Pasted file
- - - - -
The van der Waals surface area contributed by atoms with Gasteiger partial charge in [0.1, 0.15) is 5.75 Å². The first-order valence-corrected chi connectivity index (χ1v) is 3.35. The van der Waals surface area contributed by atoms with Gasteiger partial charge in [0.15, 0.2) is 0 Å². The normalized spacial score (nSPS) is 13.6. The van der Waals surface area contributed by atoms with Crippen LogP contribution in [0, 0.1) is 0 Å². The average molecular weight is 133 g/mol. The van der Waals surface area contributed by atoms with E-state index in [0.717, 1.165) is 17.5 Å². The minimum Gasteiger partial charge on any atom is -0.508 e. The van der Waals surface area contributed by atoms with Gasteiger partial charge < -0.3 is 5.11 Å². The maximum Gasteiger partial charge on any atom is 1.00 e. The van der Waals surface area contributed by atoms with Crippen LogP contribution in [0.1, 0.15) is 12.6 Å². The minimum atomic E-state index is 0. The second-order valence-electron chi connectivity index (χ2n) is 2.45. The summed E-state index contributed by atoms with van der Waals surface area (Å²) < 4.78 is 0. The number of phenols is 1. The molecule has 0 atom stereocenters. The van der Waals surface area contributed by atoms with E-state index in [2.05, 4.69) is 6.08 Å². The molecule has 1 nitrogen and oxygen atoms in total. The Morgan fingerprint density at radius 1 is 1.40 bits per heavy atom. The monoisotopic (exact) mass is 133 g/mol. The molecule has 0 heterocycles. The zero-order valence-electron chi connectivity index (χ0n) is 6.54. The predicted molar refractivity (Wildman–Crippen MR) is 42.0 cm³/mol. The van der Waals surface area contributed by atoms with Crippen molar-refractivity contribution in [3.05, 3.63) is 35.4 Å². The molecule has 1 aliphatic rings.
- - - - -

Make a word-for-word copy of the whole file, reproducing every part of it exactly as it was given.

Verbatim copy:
The van der Waals surface area contributed by atoms with Gasteiger partial charge in [0.1, 0.15) is 5.75 Å². The first-order valence-corrected chi connectivity index (χ1v) is 3.35. The van der Waals surface area contributed by atoms with Gasteiger partial charge in [0.15, 0.2) is 0 Å². The normalized spacial score (nSPS) is 13.6. The van der Waals surface area contributed by atoms with Crippen LogP contribution in [0, 0.1) is 0 Å². The average molecular weight is 133 g/mol. The van der Waals surface area contributed by atoms with E-state index in [0.717, 1.165) is 17.5 Å². The minimum Gasteiger partial charge on any atom is -0.508 e. The van der Waals surface area contributed by atoms with Gasteiger partial charge < -0.3 is 5.11 Å². The maximum Gasteiger partial charge on any atom is 1.00 e. The van der Waals surface area contributed by atoms with Crippen LogP contribution in [0.1, 0.15) is 12.6 Å². The minimum atomic E-state index is 0. The second-order valence-electron chi connectivity index (χ2n) is 2.45. The summed E-state index contributed by atoms with van der Waals surface area (Å²) < 4.78 is 0. The number of phenols is 1. The molecule has 0 atom stereocenters. The van der Waals surface area contributed by atoms with E-state index in [2.05, 4.69) is 6.08 Å². The molecule has 1 nitrogen and oxygen atoms in total. The Morgan fingerprint density at radius 1 is 1.40 bits per heavy atom. The monoisotopic (exact) mass is 133 g/mol. The molecule has 0 heterocycles. The zero-order valence-electron chi connectivity index (χ0n) is 6.54. The predicted molar refractivity (Wildman–Crippen MR) is 42.0 cm³/mol. The van der Waals surface area contributed by atoms with Crippen molar-refractivity contribution in [3.05, 3.63) is 35.4 Å². The molecule has 1 aliphatic rings.